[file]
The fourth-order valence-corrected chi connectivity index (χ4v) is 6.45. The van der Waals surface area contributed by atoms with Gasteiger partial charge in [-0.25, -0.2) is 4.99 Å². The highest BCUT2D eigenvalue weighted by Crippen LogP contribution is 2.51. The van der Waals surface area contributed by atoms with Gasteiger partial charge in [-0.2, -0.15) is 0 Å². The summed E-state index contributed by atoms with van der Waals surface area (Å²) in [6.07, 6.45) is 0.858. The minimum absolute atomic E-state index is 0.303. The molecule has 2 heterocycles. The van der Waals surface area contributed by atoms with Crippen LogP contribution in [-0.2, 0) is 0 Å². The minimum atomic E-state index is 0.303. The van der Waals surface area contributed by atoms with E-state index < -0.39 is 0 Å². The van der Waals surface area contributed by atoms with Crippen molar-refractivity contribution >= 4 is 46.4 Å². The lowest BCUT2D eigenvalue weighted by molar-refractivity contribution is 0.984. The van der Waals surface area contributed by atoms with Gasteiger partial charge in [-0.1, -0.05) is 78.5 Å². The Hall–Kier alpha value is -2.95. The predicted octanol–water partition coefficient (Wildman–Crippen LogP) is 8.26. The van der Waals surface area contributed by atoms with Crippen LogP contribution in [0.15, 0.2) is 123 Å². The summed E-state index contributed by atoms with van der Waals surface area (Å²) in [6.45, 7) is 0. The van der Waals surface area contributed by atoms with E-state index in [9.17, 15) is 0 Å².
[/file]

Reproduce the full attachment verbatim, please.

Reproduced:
The fourth-order valence-corrected chi connectivity index (χ4v) is 6.45. The van der Waals surface area contributed by atoms with Gasteiger partial charge in [-0.25, -0.2) is 4.99 Å². The highest BCUT2D eigenvalue weighted by Crippen LogP contribution is 2.51. The van der Waals surface area contributed by atoms with Gasteiger partial charge in [-0.2, -0.15) is 0 Å². The summed E-state index contributed by atoms with van der Waals surface area (Å²) in [6.07, 6.45) is 0.858. The minimum absolute atomic E-state index is 0.303. The molecule has 2 heterocycles. The van der Waals surface area contributed by atoms with Crippen LogP contribution in [-0.2, 0) is 0 Å². The minimum atomic E-state index is 0.303. The van der Waals surface area contributed by atoms with E-state index < -0.39 is 0 Å². The van der Waals surface area contributed by atoms with Crippen molar-refractivity contribution >= 4 is 46.4 Å². The lowest BCUT2D eigenvalue weighted by molar-refractivity contribution is 0.984. The van der Waals surface area contributed by atoms with Gasteiger partial charge in [-0.1, -0.05) is 78.5 Å². The Hall–Kier alpha value is -2.95. The predicted octanol–water partition coefficient (Wildman–Crippen LogP) is 8.26. The van der Waals surface area contributed by atoms with Crippen LogP contribution in [0.15, 0.2) is 123 Å². The summed E-state index contributed by atoms with van der Waals surface area (Å²) in [6.45, 7) is 0. The van der Waals surface area contributed by atoms with E-state index in [9.17, 15) is 0 Å².